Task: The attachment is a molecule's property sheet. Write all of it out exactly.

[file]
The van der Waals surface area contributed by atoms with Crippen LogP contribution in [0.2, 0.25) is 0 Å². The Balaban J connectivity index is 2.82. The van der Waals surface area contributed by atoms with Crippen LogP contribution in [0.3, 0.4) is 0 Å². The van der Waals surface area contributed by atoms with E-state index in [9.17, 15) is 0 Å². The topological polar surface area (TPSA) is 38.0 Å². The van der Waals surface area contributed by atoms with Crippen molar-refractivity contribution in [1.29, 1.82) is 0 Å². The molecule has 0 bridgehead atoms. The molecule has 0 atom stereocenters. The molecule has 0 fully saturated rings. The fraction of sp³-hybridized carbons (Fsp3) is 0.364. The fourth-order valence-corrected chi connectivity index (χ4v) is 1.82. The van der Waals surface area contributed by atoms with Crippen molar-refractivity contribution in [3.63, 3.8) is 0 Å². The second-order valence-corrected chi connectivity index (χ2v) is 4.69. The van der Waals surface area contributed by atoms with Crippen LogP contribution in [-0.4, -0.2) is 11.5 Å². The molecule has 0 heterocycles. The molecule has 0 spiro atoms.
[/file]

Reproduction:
The van der Waals surface area contributed by atoms with Crippen LogP contribution in [0.2, 0.25) is 0 Å². The Balaban J connectivity index is 2.82. The van der Waals surface area contributed by atoms with Crippen LogP contribution in [0.3, 0.4) is 0 Å². The van der Waals surface area contributed by atoms with E-state index in [9.17, 15) is 0 Å². The topological polar surface area (TPSA) is 38.0 Å². The van der Waals surface area contributed by atoms with Crippen molar-refractivity contribution in [1.29, 1.82) is 0 Å². The molecule has 0 bridgehead atoms. The molecule has 0 atom stereocenters. The molecule has 0 fully saturated rings. The fraction of sp³-hybridized carbons (Fsp3) is 0.364. The fourth-order valence-corrected chi connectivity index (χ4v) is 1.82. The van der Waals surface area contributed by atoms with Crippen molar-refractivity contribution in [3.63, 3.8) is 0 Å². The second-order valence-corrected chi connectivity index (χ2v) is 4.69. The van der Waals surface area contributed by atoms with Crippen LogP contribution in [-0.4, -0.2) is 11.5 Å². The molecule has 0 heterocycles. The molecule has 0 spiro atoms.